Shivam Shankar Singh’s article in Indian Express (BJP’s Extreme Choices; February 15) is a dire attempt to justify BJP’s alliance with the Indigenous People’s Front of Tripura (IPFT) in Tripura election 2018. While doing so, the article is completely devoid of the history of Left politics in the state and it also makes erroneous claims with regard to socio-economic development of tribal people and their so-called support for a separate state in Tripura. In this brief response, I examine each of these claims made by Singh.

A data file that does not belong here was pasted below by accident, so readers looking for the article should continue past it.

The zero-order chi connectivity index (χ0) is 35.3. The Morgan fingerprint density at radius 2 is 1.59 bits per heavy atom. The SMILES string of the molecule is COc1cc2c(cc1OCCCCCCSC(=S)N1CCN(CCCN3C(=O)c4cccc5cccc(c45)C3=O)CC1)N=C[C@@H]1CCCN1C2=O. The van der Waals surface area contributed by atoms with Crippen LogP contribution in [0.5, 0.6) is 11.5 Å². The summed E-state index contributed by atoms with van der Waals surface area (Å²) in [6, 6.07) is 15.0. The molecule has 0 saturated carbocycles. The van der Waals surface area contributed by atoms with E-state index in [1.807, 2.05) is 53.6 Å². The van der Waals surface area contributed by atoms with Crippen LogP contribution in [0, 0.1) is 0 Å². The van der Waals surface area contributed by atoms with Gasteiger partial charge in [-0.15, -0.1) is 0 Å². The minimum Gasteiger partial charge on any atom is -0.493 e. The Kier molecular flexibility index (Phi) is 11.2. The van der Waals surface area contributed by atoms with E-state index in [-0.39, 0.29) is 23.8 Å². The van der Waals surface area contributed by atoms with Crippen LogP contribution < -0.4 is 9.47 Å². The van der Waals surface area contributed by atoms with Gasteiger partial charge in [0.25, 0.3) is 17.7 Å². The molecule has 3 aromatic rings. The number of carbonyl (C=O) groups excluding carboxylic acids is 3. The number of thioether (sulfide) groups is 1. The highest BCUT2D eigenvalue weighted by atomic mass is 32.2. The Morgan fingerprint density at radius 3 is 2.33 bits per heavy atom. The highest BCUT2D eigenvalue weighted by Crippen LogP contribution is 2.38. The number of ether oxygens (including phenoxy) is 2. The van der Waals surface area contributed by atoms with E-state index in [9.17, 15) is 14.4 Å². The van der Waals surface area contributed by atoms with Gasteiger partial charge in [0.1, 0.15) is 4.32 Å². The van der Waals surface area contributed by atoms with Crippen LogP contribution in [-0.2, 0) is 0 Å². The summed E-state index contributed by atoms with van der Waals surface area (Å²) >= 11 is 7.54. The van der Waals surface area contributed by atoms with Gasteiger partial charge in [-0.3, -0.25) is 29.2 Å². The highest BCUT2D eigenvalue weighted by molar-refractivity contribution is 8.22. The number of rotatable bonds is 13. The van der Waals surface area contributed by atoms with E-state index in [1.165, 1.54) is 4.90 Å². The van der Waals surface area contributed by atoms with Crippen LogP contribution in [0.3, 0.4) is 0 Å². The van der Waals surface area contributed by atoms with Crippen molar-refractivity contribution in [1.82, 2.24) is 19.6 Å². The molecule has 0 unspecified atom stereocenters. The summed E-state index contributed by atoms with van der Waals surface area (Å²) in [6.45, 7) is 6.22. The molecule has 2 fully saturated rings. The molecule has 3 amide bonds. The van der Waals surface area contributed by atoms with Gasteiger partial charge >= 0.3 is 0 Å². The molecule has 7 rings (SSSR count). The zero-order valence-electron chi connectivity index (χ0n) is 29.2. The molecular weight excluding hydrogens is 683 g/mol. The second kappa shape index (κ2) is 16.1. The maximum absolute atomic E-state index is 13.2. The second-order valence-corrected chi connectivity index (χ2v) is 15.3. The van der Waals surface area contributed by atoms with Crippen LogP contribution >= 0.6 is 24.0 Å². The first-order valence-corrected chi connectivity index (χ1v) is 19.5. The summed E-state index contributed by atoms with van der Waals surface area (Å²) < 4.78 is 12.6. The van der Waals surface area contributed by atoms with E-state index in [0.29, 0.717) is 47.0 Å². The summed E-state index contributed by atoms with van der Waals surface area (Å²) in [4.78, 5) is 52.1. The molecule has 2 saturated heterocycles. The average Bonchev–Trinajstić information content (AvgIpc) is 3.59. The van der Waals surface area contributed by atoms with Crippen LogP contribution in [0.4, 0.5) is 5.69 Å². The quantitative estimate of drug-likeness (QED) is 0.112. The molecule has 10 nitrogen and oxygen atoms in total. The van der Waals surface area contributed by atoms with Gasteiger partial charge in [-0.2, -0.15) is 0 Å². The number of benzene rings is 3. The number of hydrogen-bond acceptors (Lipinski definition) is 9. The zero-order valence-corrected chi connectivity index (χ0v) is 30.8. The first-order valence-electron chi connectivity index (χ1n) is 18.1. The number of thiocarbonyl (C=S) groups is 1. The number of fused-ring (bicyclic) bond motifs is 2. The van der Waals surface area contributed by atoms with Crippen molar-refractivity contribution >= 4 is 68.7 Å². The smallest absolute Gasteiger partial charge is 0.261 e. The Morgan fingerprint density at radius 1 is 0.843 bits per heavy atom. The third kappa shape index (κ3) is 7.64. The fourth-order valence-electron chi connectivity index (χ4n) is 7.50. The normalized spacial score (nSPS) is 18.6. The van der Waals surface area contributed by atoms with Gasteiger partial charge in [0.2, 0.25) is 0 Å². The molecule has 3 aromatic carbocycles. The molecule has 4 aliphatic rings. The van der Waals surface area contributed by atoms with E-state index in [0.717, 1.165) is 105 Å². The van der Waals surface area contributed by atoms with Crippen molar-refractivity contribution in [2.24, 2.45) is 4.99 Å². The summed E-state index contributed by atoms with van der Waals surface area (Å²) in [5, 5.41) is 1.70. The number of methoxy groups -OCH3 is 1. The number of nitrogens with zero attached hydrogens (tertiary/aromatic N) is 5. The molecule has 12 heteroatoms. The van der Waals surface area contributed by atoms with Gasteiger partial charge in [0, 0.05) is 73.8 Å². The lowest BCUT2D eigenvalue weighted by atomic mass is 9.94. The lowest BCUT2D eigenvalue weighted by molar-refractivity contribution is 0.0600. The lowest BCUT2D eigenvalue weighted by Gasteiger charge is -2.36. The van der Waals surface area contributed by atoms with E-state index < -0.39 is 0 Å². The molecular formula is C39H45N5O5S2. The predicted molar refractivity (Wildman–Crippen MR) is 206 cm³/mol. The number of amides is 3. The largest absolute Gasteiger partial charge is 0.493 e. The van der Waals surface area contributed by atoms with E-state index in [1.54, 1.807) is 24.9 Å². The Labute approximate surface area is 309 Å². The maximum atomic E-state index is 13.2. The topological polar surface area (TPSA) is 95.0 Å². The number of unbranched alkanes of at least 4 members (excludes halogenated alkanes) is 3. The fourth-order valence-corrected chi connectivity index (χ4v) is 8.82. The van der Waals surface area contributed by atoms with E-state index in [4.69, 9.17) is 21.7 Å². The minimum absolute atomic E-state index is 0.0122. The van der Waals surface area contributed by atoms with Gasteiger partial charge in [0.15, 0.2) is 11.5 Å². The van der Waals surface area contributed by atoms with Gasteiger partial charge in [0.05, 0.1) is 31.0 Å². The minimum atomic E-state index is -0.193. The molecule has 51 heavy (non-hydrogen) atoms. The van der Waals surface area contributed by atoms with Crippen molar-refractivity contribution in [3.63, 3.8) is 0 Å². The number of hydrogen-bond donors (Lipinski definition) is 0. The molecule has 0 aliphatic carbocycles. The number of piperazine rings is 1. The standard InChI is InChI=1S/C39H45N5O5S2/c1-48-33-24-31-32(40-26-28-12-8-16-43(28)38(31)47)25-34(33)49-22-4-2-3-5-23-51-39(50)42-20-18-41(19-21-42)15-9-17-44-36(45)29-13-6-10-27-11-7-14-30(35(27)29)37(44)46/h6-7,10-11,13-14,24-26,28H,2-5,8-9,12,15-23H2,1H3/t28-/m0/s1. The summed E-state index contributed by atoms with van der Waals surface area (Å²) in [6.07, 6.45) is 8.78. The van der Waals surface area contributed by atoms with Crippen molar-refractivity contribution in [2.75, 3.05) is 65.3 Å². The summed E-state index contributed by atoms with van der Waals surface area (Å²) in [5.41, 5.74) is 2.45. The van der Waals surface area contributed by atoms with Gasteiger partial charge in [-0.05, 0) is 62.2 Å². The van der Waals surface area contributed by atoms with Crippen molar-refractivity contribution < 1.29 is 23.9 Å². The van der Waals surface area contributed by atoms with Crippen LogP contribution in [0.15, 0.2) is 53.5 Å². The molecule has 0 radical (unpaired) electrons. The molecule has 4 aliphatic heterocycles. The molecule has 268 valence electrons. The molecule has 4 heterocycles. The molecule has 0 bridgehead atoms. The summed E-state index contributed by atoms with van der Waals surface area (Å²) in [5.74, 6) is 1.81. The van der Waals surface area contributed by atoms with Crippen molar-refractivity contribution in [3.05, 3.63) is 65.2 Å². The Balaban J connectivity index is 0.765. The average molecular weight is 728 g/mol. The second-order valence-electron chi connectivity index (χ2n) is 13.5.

Studying history in an objective way has never been a repertoire of the RSS/BJP and this comes out strongly in Singh’s complete ignorance of the history of Left politics in Tripura and its close association with the tribal people. The communist-led political movement in Tripura dates back to the 1930s and 1940s during the days of the monarchy with the formation of organisations like the Janamangal Samiti, Prajamandal and so on. Participation of both tribal and non-tribal (Bengali) people was an important feature of this movement. The Janasiksha Samiti, formed in 1945, was a pioneer organisation that opened up more than 400 schools in tribal areas and then induced the king of Tripura to recognise these schools. The Samiti also stood for social reforms, particularly ending superstitions prevalent in the then tribal society and building scientific thought. Biren Datta, a communist, was the brain behind it and the organization was led by educated tribal youth like Dasaratha Deb, Sudhanwa Debbarma, Aghore Debbarma and others who were inspired by communist ideals. The same tribal youth formed the first mass tribal organisation in Tripura called the Ganamukti Parishad (GMP) in 1948 in the wake of severe state repression on tribals by the Dewani administration in the state. The GMP led a resistance movement from 1948-1951 against this repression and included an agenda of socio-economic reforms to uplift the tribals. The Left in Tripura was built up with the support of the tribal people; Bengali support for it came only from the 1970s.